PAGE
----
And there are all those attentive, warm-hearted drawings: my personal favourites include the one of Ruddy diligently taking notes as a wailing termite shows him the remains of a destroyed mound; or watching in astonishment (with a Feluda book in his hand!) as a butterfly casually flies out of an ant’s nest; or chomping on a crispy crab during a vacation while a mysterious jet of water knocks his hat off.
All this may suggest that Naturalist Ruddy is suited to young readers. In my view it is, but it’s probably best to be cautioned that there is plenty of violence (and some sex) in these pages. A mouse savagely impaled on an acacia thorn, a family of massacred jungle quails, a paralysed spider being eaten alive from the inside out, moths mummified in silky threads, amputated legs scattered around – these could be scenes from the gorgeously shot serial-killer “designs” in the TV show Hannibal. Elsewhere, Ruddy takes photos of an adulterous bird as it cheats on its spouse, and a bee copulates enthusiastically with an orchid.
But the gruesome content is a matter-of-fact reminder that nature can be unfathomably cruel, that enormous suffering occurs across the many hierarchies of the predator-prey relationship. And so, it makes sense that Ruddy isn’t the sort of detective who will dispense “justice” or play saviour if it means disrupting nature’s balance. A spider has used deception to ensnare an ant? Well, so be it. After solving the mystery of who murdered that impaled mouse, Ruddy doesn’t produce handcuffs; he sets off cheerfully with contemplations of having a snake barbecue of his own. (Imagine Miss Marple, having solved a poisoning case, getting the idea to kill a few people with that same coniine extract.)
The closest this detective comes to playing “tough” with suspects is in an amusing passage where he makes a dental impression from a cut in a bamboo stem, and then holds down different rodents to see whose teeth is the right fit. But even here the goal isn’t punishment, it is simply the satisfying of curiosity. While there may not be justice here (the way we humans define it), there is a boundless sense of wonder – a view of the awe-inspiring versatility of nature as well as the many horrific things in it.
If I had to gripe about anything, it would be that storytelling fluidity sometimes takes a back-seat to the need to provide information – and that a few of Ruddy’s smart-aleck observations at the end of a case wear thin. (The punch-lines in Chakravarty’s other cartoons tend to be sharper.) But so fascinating is the information in itself, and so pleasing the drawings, that this is never a big problem.
Naturalist Ruddy ends with a goofy scene where Ruddy must turn his magnifying lens on himself. Funny as the moment is, I also felt it was thematically apt, since it amounts to telling the reader: we mustn’t only think of ourselves as detached observers – we are all participants in this mad carnival (or complicit, to use the language of the detective story). “These creatures and scenes of intrigue are all around us,” Chakravarty writes in a short Introduction where he mentions the gradual development of his interest in microhabitats, “but first, we must don the detective hat and set about on our own little adventures, turning leaves and pebbles over, picking up twigs and digging up some mud.” He is right, of course. Idealistic though this sounds, the world might be a marginally better place if more people encouraged their children to look closely at the life forms around them (including the obscure or distant ones), and to see that there is so much more to engage with than the things we humans have prioritised for ourselves. This book – along with Chakravarty’s other work – is a super way of making that acquaintance.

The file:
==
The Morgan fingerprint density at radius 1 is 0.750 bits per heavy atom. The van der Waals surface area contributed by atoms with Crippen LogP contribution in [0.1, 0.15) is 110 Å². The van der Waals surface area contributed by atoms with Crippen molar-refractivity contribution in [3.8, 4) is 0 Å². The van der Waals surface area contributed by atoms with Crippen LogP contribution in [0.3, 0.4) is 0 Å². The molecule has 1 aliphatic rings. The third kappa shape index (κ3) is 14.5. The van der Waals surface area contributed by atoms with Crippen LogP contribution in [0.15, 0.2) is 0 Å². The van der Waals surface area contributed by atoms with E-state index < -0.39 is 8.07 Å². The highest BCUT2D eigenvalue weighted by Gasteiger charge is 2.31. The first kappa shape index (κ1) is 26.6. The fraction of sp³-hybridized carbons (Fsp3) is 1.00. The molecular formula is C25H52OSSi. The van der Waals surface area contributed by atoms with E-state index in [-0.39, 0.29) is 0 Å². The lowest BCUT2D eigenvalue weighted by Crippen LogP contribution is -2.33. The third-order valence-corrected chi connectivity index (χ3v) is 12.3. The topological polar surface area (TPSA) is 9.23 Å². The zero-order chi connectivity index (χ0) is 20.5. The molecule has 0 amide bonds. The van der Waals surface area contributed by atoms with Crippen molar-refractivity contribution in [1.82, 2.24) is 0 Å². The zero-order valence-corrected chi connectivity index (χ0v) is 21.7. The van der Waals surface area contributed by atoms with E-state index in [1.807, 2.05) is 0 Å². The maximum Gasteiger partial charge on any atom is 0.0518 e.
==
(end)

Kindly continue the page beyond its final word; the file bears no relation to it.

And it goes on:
(Did this for the Sunday Economic Times)
You know how it sometimes happens, while consuming news or watching films or reading, that you encounter a specific theme – and the next thing you know, you’re seeing a version of it wherever you look? I experienced this recently with the topic of movie stars and their grandchildren (who are also movie stars, or celebrities by association).
First, Google news decided to show me a clickbait headline about Amitabh Bachchan’s granddaughter Navya and Javed Jaffrey’s son Meezaan. Normally I would have scrolled on, but as soon as I saw this I entered daydream mode (if I were in an old TV comedy, you’d see me staring vacantly into space followed by an animated visual of concentric circles) and found myself in the Soorma Bhopali scene from Sholay. Why, you ask? Because the scene has Jagdeep (grandfather of Meezaan) in the same frame as Bachchan. (Dharmendra, whose grandson also recently entered films, is there too. Looked at today, you could say the scene – in which Veeru and Jai bully poor Soorma – involves two varieties of dada-giri.)
Anyway, a chain of associations had begun. While putting together notes for a class on Hindi-film song sequences, I revisited a scene from Jagga Jasoos where the stuttering protagonist, played by Ranbir Kapoor, confesses that he needs to sing the things he wants to say, so that it “comes out smooth”. (“Mere words bhi so-so ke nikalte hain / Isliye gaa ke bolta hon takay, you know, smooth ho jaaye,” he sings.) It’s a sweet moment in an often-enchanting film, but the circles began dancing again and I was in the 1959 Anari, where Ranbir’s grandfather Raj Kapoor is finding it hard to express his feelings to Nutan in dry prose; she asks him to sing instead, providing the cue for the song “Dil ki Nazar Se”.